Kuba Gogolewski: We will definitely witness a speed up of the coal phase-out
Date: June 2nd 2021
Author: Alenka Lena Klopčič
The cost of capital and insurance for the coal industry is going up, while the cost of capital and available funding for renewable energy, lower emission-technologies, energy storage, interconnection, smart grids… is going down.And all this is leading to intensive coal exits, said Kuba Gogolewski, a senior finance campaigner at Foundation Development YES - Open-Pit Mines NO, and a member of the Insure Our Future Coalition, in a recent video interview for Energetika.NET.
Preconditions for transformations of coal regions
Coal accounts for about 27% of all energy consumption and 38% of electricity production worldwide (just over 18% of electricity production in the EU), while generating 44% of global carbon dioxide emissions. When asked what his proposal would be for how coal regions should start their steps toward a coal exit, taking into consideration particularly realistic facts such as socio-economic challenges and technical challenges caused in the energy systems – especially in countries such as Poland and Kosovo where coal still provides the majority of domestic power generation – Gogolewski stressed that first a clear decision needs to be taken that no new investments in coal should be made. That is the first precondition for transformation of the region, he said, adding that he, as someone from Poland, is very familiar with the challenges.
We know that the current deposits are unique and that they are operating well, but at some point, they have to close. That is the second precondition, continued Gogolewski. “What we've seen is that it's good to have a closure plan, but flexibility in thinking is also needed. So, usually the problem is that there is one plan that assumes one final closure date, and people tend to think that you can write something down and stick to it, while the developments in many fields, including the financial markets, are progressing rapidly and prices are changing.”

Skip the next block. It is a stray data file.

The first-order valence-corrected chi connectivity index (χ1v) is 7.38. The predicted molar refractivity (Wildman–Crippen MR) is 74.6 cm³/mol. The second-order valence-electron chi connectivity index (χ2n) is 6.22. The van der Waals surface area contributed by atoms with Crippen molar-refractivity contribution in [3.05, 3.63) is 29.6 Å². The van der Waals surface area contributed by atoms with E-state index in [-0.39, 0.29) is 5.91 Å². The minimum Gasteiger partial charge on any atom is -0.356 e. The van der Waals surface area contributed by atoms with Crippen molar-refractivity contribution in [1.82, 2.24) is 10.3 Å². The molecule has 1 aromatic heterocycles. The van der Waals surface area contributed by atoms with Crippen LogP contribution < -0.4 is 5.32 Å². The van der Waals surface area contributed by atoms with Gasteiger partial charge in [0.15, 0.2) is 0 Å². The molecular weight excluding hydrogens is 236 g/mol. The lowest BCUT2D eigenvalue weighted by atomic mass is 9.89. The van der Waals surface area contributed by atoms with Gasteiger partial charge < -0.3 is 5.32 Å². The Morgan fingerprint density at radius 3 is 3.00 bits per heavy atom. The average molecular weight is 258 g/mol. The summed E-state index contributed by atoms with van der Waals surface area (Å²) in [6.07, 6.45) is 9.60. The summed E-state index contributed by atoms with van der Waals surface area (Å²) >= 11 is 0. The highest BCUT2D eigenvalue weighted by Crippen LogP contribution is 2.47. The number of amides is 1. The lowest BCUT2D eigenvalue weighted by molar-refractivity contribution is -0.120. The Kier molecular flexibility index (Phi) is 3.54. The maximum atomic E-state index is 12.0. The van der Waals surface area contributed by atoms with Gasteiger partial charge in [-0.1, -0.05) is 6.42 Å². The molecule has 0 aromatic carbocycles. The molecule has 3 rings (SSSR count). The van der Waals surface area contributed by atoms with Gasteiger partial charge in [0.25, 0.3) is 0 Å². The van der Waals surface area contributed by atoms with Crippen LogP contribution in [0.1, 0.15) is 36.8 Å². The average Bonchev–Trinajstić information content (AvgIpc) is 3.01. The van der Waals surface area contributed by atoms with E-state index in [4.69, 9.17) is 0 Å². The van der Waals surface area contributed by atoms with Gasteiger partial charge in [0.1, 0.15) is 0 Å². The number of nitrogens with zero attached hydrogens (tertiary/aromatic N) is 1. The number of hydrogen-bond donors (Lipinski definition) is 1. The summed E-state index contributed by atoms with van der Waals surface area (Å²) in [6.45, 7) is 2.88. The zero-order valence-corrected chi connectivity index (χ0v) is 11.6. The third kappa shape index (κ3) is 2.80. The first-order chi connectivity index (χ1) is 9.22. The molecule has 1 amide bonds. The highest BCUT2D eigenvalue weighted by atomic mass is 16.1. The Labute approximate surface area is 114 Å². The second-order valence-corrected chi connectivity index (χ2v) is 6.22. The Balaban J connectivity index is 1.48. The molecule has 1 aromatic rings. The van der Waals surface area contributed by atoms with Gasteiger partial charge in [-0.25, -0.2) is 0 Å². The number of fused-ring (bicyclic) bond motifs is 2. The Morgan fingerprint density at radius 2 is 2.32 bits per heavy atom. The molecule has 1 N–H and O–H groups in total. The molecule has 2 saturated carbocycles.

When citing Poland’s coal exit as a particular example, Gogolewski explained that closure dates have to be well communicated at all levels in order to make the transition possible, while capacities must be replaced with minimal impact on society. However, each case is different and there are cases, especially in terms of lignite, where the benefits remain within the community, while the negative effects are spread much wider, he warned.
People in, and especially around, coal regions should not lose out twice
Coal regions and authorities should not be subject to only the negative consequences of mining but should also be a part of the economic boost, thus enabling them to cope with what is coming after (coal; author’s note). “Otherwise, those living in areas negatively impacted by coal mining would be losing out twice. Not only would they not have the benefits in the form of taxes and employment from mining, but also the transition would mean that they could be left out of focus and not be able to invest in their communes and people.”
In this regard, the pressure from the international community is also growing, said Gogolewski, adding that this transformation also requires a change of mind-set. In any region, including the Balkan region, it is particularly crucial to differentiate between the identity of a (energy) company and that of a country, because they are not the same.
“Also, when there are different scenarios with different closure dates, there are some common elements that must be started immediately and they need to be identified first – regardless of the final date. There is a critical pathway to getting there. So, the more advanced you are when the closures actually happen, the less there is an element of ‘speed-up’ surprise.”
What will speed up the processes?
According to Gogolewski, the EU greenhouse gas emission allowances are getting more expensive and the costs of renewables are dropping – both leading to quicker coal exits. In addition, this is exactly where the changes on the financial markets and special insurance arrangements come in, and neither the Balkan region nor particular countries’ conflicts function in isolation.